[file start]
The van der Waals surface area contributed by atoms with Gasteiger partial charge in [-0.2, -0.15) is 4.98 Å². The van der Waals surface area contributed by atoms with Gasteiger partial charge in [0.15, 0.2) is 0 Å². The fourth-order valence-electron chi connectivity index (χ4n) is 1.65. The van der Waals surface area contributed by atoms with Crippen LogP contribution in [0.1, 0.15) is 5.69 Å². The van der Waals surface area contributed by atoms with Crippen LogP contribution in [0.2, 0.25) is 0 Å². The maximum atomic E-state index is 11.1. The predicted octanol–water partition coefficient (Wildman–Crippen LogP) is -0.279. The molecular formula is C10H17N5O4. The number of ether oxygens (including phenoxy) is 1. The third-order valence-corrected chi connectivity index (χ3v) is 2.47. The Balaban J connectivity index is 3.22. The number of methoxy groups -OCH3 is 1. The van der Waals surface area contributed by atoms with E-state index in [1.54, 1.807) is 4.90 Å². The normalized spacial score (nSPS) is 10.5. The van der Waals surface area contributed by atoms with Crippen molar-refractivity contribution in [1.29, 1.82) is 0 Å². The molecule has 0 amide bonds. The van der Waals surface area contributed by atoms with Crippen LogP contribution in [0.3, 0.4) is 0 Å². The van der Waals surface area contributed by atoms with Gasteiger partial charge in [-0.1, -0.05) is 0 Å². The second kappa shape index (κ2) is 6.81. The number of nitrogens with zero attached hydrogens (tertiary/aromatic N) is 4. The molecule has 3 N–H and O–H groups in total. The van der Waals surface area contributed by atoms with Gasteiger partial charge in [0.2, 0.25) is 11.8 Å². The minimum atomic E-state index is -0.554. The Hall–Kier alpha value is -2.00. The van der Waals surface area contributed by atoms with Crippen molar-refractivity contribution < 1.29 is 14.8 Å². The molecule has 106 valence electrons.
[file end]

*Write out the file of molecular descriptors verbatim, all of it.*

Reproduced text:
The van der Waals surface area contributed by atoms with Gasteiger partial charge in [-0.2, -0.15) is 4.98 Å². The van der Waals surface area contributed by atoms with Gasteiger partial charge in [0.15, 0.2) is 0 Å². The fourth-order valence-electron chi connectivity index (χ4n) is 1.65. The van der Waals surface area contributed by atoms with Crippen LogP contribution in [0.1, 0.15) is 5.69 Å². The van der Waals surface area contributed by atoms with Crippen LogP contribution in [0.2, 0.25) is 0 Å². The maximum atomic E-state index is 11.1. The predicted octanol–water partition coefficient (Wildman–Crippen LogP) is -0.279. The molecular formula is C10H17N5O4. The number of ether oxygens (including phenoxy) is 1. The third-order valence-corrected chi connectivity index (χ3v) is 2.47. The Balaban J connectivity index is 3.22. The number of methoxy groups -OCH3 is 1. The van der Waals surface area contributed by atoms with E-state index in [1.54, 1.807) is 4.90 Å². The normalized spacial score (nSPS) is 10.5. The van der Waals surface area contributed by atoms with Crippen molar-refractivity contribution in [1.29, 1.82) is 0 Å². The molecule has 0 amide bonds. The van der Waals surface area contributed by atoms with Crippen LogP contribution in [0.3, 0.4) is 0 Å². The van der Waals surface area contributed by atoms with Gasteiger partial charge in [-0.1, -0.05) is 0 Å². The second kappa shape index (κ2) is 6.81. The number of nitrogens with zero attached hydrogens (tertiary/aromatic N) is 4. The molecule has 3 N–H and O–H groups in total. The van der Waals surface area contributed by atoms with Gasteiger partial charge in [0.2, 0.25) is 11.8 Å². The minimum atomic E-state index is -0.554. The Hall–Kier alpha value is -2.00. The van der Waals surface area contributed by atoms with Crippen molar-refractivity contribution < 1.29 is 14.8 Å². The molecule has 106 valence electrons.